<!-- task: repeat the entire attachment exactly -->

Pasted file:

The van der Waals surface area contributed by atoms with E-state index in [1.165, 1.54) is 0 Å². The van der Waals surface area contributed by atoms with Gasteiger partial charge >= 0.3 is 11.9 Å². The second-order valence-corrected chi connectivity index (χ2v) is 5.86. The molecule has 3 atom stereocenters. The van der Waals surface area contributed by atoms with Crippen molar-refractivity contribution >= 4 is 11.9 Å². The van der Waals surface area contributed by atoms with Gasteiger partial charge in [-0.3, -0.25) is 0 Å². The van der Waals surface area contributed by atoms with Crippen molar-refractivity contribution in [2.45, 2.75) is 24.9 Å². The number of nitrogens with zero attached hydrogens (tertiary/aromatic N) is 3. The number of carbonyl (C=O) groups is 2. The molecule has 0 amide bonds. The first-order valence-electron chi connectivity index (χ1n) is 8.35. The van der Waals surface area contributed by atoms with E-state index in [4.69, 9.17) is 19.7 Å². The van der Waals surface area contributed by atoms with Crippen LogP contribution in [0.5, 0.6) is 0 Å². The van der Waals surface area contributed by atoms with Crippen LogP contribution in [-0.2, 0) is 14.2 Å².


The van der Waals surface area contributed by atoms with E-state index in [1.165, 1.54) is 0 Å². The van der Waals surface area contributed by atoms with Gasteiger partial charge >= 0.3 is 11.9 Å². The second-order valence-corrected chi connectivity index (χ2v) is 5.86. The molecule has 3 atom stereocenters. The van der Waals surface area contributed by atoms with Crippen molar-refractivity contribution >= 4 is 11.9 Å². The van der Waals surface area contributed by atoms with Gasteiger partial charge in [-0.3, -0.25) is 0 Å². The van der Waals surface area contributed by atoms with Crippen molar-refractivity contribution in [2.45, 2.75) is 24.9 Å². The number of nitrogens with zero attached hydrogens (tertiary/aromatic N) is 3. The number of carbonyl (C=O) groups is 2. The molecule has 0 amide bonds. The first-order valence-electron chi connectivity index (χ1n) is 8.35. The van der Waals surface area contributed by atoms with E-state index in [4.69, 9.17) is 19.7 Å². The van der Waals surface area contributed by atoms with Crippen LogP contribution in [0.5, 0.6) is 0 Å². The van der Waals surface area contributed by atoms with Crippen LogP contribution in [-0.2, 0) is 14.2 Å².